Jack lived in his house for more than 30 years – but when he complained to a landlord about the behaviour of the student tenants in the house next door, he was told it was his fault for living in a “student area”.
As far as the landlord was concerned it was “acceptable student behaviour” anyway.
And just in case Jack did not get the point , the landlord forwarded his complaint to all his students tenants in the area – which led to a nasty campaign of name calling.
A pensioner, his experience is, sadly, fairly typical. Hundreds of home owners who bought their houses in the 1970s and 80s have had their lives blighted by an influx of students as landlords took advantage of easy loans in the buy-to-let boom of the last 30 years and the increase in the number of students.
The result in cities across the country - in Leeds, in Newcastle, in Sheffield – has been the death of whole communities.
Living next door to students is not a problem . Living in a street full of them is. It is not individual student houses that is the problem; it is the sheer density.
The community that once existed in the streets around the General Cemetery has been transformed from a typical mix of owner occupying families and pensioners into a student ghetto. As landlords used buy-to-let mortgages to buy up any house that came onto the market so more and more pressure was put on the home owners left behind to escape.
Emma is someone else who got left behind. As she pointed out: “Groups of students come home drunk at different times of the night.
“So you’ve just got off to sleep at midnight, say, and a group of students rolls up the road shouting and laughing and wake you up; an hour later , you’ve settled down again and another lot go past – and so on through the night until four or five o’clock in the morning,” .
If residents do approach individual students or houses, they are taking a risk. Many students are polite and genuinely upset that they have disturbed their neighbours; others are not.
Then there are the student parties.
“No-one objects to the occasional party. I remember one party we were warned about. A student came round and warned people he was having a party that night. We were delighted. He was polite and seemed really considerate. “What he did n’t tell us was that the party would go on for two days and two nights,” said 68-year-old Bill.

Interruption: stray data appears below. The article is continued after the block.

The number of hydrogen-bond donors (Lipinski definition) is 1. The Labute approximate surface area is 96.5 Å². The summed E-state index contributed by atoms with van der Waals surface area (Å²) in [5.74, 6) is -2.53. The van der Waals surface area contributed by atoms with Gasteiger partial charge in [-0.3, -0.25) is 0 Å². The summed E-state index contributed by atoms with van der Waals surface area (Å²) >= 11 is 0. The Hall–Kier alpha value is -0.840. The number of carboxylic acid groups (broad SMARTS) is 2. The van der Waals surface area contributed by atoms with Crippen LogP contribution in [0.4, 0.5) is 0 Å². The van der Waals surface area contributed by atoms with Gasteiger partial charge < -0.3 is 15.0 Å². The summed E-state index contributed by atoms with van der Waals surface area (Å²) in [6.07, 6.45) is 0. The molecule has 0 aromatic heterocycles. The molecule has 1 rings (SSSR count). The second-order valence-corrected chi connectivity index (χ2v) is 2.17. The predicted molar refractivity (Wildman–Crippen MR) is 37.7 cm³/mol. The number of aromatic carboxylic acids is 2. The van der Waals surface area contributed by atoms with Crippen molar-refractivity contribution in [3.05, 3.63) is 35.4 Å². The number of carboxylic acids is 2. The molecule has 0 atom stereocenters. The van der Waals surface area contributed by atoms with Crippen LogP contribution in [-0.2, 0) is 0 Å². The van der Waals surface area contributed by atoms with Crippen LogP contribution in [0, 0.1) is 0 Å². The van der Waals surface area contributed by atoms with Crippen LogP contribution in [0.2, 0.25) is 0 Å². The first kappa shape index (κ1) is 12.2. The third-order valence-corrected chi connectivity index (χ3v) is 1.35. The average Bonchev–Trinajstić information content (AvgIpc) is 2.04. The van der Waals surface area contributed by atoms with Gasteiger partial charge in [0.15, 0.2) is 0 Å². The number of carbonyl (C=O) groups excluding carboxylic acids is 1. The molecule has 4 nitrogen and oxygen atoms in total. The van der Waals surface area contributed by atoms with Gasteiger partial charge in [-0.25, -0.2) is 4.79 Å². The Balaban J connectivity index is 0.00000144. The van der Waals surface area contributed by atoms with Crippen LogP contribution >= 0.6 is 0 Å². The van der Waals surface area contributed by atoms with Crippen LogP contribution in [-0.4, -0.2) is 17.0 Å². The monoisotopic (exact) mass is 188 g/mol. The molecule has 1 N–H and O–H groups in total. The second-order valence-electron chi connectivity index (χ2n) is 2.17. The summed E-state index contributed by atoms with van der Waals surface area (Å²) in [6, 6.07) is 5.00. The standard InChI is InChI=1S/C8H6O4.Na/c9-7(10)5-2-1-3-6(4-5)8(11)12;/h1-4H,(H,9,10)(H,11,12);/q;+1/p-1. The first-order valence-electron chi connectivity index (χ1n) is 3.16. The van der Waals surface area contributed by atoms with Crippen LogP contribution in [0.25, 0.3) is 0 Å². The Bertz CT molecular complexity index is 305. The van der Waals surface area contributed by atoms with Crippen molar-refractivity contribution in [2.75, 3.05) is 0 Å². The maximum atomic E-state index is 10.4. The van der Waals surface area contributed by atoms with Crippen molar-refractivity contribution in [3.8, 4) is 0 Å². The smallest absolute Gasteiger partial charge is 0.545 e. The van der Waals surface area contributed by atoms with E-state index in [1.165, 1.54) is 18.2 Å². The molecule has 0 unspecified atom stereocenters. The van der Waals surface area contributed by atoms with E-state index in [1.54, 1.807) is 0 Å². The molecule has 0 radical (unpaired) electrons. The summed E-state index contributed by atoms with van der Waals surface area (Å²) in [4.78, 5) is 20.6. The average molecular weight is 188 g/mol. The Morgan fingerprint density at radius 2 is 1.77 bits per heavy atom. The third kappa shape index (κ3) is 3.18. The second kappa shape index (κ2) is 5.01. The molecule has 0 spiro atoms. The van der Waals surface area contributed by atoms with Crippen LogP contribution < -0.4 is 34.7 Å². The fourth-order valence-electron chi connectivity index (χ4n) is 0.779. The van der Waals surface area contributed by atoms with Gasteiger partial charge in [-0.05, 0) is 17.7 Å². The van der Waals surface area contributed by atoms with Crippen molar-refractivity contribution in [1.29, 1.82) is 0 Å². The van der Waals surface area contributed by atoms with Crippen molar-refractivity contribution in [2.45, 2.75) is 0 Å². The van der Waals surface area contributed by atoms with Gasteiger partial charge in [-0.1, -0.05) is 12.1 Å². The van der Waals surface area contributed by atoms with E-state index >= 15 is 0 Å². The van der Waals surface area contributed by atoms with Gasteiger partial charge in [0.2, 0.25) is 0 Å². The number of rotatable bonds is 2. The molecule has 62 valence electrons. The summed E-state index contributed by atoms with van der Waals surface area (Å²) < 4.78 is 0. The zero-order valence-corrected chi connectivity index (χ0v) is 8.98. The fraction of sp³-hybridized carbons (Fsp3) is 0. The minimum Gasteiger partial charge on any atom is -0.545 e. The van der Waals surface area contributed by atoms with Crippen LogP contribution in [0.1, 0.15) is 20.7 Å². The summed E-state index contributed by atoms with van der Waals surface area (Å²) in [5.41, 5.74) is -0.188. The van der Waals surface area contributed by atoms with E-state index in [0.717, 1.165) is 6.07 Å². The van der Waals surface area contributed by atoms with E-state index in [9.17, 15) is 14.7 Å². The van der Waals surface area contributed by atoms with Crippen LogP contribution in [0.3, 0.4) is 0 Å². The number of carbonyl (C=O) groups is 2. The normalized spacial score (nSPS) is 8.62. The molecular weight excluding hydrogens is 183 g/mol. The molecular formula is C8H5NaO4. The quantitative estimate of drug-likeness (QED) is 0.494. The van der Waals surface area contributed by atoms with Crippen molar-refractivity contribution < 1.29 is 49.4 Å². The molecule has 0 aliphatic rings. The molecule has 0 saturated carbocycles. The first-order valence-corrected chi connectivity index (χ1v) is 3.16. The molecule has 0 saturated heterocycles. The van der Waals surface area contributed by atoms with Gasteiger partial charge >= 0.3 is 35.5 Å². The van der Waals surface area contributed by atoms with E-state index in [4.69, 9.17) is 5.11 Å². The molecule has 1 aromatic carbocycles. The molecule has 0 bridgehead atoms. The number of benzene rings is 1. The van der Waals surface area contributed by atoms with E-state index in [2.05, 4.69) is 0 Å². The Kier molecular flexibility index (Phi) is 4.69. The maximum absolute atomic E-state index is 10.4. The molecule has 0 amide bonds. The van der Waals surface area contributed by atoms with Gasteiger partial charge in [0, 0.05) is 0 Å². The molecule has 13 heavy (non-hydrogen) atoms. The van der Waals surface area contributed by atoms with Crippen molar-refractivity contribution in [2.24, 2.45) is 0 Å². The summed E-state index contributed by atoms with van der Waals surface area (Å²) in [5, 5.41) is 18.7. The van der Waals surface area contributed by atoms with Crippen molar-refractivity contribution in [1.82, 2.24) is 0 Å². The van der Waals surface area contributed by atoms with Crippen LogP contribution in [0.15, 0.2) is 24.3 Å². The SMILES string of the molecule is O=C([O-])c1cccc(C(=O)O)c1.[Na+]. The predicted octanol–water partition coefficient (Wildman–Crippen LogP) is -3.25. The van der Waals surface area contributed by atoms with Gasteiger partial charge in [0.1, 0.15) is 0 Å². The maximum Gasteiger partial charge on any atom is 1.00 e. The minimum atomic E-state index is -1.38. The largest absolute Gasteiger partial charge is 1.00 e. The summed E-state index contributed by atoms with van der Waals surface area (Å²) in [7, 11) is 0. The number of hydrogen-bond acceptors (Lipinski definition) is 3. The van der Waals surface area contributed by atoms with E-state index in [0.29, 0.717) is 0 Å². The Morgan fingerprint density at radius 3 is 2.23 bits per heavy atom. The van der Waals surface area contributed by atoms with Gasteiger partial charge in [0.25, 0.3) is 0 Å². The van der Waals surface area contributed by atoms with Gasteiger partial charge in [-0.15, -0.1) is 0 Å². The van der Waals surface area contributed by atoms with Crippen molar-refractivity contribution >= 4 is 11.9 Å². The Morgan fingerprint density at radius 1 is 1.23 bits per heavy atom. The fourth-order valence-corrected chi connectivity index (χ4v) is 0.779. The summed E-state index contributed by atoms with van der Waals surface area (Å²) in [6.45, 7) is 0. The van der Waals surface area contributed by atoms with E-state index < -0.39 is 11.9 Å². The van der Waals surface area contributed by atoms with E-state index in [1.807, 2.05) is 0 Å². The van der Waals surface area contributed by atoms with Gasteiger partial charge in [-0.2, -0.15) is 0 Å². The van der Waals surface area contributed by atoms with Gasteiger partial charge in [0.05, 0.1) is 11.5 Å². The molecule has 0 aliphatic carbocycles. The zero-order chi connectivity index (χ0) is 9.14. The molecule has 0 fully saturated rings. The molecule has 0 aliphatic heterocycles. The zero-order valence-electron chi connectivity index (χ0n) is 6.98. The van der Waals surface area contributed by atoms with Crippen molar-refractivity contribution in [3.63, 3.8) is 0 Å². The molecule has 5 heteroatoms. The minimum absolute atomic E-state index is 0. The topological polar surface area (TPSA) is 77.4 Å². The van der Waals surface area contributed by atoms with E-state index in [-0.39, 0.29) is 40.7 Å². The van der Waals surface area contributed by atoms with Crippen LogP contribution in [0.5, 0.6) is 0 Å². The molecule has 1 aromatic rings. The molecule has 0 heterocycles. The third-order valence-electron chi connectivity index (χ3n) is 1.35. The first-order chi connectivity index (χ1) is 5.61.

Parties can be dealt with. A phone call will usually bring the police out – and complaints to landlords can bring results as well.
Complaints to the universities , however, bring about little or no response. “ As far as they are concerned the students are adults and their behaviour is not their problem.”
Now, what people like Jack, Bill and Emma are looking at is an endless nightmare of sleepless nights and no way of escape.
There has been a lull in the number of buy to let mortgages being issued but they are picking up again now.
In one respect people like Jack and Emma don’t have to worry. They now live in a community where more than 50 per cent of the houses are HMOs and the city Council has now taken action to try to protect residential areas from this sort of cruel erosion by thoughtless students and apathetic landlords.
It has ruled that planning permission for houses in multiple occupation will not be granted in areas where there is already a significant number of such houses.
That is good news for other areas within reach of the universities but for Jack, Bill and Emma it is a cruel irony. It leaves them no way out of the trap because the only people who would be interested in buying a house in an area so dominated by students would be landlords – and the ruling prevents them from doing so. “ We are faced with a choice of living with this nightmare or selling our homes so cheaply we wouldn’t be able to afford anywhere else. What sort of choice is that?” said Emma.
Ironically existing landlords can still sell to other landlords despite the density of students. It is the owner occupiers who cannot.
And meanwhile the old sense of community in areas like this has long gone and first-time buyers are still struggling to find that almost mythical thing called an affordable home.